Harvest Considerations 2019

Pre-Harvest & Harvest Prune Orchard Considerations

Katherine Jarvis-Shean, UCCE Orchard Advisor Yolo, Solano, & Sacramento Cos.
Emily Symmes, UCCE IPM Advisor, Sacramento Valley


  • Start anticipating harvest timing. The UC prune harvest prediction model anticipates harvest in the Sacramento Valley starting roughly in the third full week of August (18th – 22nd), based on regional bloom dates and CIMIS weather station data. The exact date will vary from block to block. Start watching for when the first healthy fruit in the orchard start changing color. Harvest can be expected roughly 30 days after this change. For more on harvest timing, see com/prunes/horticulture-prunes/prune-harvest-timing/.
  • Time your irrigation cut-off to improve dry-away ratios, reduce premature fruit drop and decrease shaker bark damage at harvest. The sweet spot of when to cut irrigation varies by soil type and other considerations. Keep in mind that dry soil reduces potassium (K) uptake and stressing trees may encourage sunburn and growth of Cytospora The pressure chamber is a great tool for judging whether trees are overly stressed for lack of water. Moderate to high tree stress (-16 to -20 bars) may be tolerated a week or two before harvest. However, for July and August prior to harvest, stress should be mild to moderate (-12 to -16 bars). Read more on using the pressure chamber for prune irrigation decisions at anrcatalog.ucdavis.edu/pdf/8503.pdf and/or sacvalleyorchards.com/manuals/stem-water-potential/.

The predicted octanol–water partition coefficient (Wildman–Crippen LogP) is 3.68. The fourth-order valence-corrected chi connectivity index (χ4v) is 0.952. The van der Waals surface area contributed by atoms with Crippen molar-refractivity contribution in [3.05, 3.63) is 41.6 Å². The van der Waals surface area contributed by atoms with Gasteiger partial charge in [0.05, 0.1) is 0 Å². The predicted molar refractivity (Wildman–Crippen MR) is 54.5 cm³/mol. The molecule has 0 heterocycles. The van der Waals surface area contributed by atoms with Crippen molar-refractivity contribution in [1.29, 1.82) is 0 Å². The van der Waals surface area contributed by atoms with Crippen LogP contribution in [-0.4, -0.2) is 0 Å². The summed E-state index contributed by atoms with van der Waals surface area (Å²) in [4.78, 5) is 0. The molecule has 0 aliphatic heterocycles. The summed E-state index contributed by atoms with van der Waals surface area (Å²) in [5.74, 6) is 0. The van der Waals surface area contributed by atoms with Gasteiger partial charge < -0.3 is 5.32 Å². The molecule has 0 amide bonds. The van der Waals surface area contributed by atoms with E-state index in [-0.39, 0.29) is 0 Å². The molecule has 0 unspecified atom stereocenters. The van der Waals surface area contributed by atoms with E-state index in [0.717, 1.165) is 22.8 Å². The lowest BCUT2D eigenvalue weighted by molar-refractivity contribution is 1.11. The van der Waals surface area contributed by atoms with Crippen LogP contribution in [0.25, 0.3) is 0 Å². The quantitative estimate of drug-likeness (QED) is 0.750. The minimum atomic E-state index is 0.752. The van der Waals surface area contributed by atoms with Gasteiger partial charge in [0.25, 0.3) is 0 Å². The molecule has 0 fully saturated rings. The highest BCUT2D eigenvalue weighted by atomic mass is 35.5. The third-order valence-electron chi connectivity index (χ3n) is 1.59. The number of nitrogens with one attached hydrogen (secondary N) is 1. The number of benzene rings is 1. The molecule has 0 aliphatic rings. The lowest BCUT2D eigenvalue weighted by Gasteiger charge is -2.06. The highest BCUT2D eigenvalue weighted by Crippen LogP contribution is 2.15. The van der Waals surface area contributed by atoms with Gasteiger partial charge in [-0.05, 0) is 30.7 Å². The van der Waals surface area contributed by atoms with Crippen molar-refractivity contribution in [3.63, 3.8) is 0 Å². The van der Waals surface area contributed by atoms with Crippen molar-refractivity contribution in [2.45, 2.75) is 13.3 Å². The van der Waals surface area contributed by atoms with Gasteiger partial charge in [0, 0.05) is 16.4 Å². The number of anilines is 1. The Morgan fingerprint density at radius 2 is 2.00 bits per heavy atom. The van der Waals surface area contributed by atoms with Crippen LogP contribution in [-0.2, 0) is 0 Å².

• Monitor fruit maturity development with a pressure gauge. Randomly sample five fruit from five trees per block (25 fruit), making sure fruit come from both the inner and outer canopy. Measure pressure on both sides (cheeks) of each fruit (25 fruit x 2 pressures/fruit = 50 readings). Average all 50 pressure readings. Ideal fruit pressure at harvest is 3-4 pounds. Fruit pressure drops roughly 1-2 pounds per week, but hotter conditions results in a slower decrease in fruit pressure (cooler weather results in faster softening). While you have your fruit samples, take one half from each fruit and blend them to obtain a juice sample to use on the refractometer for sugar tests.
  • Clean the orchard before harvest of dead and dying limbs and significant suckers. This will help minimize tree damage during shaking and make for a more efficient harvest.
  • Examine fruit pre-harvest to evaluate damage. Two to four weeks before harvest, evaluate 40 fruit per tree from 25 trees throughout the orchard for worm, scale, and brown rot damage. Fruit can be picked or evaluated on the tree. If you just take samples at harvest, you may miss damaged fruit that dropped early that may indicate potential improvements to your IPM program. An evaluation form is available at: ucanr.edu/PMG/C606/prune-fruitdamagesample.pdf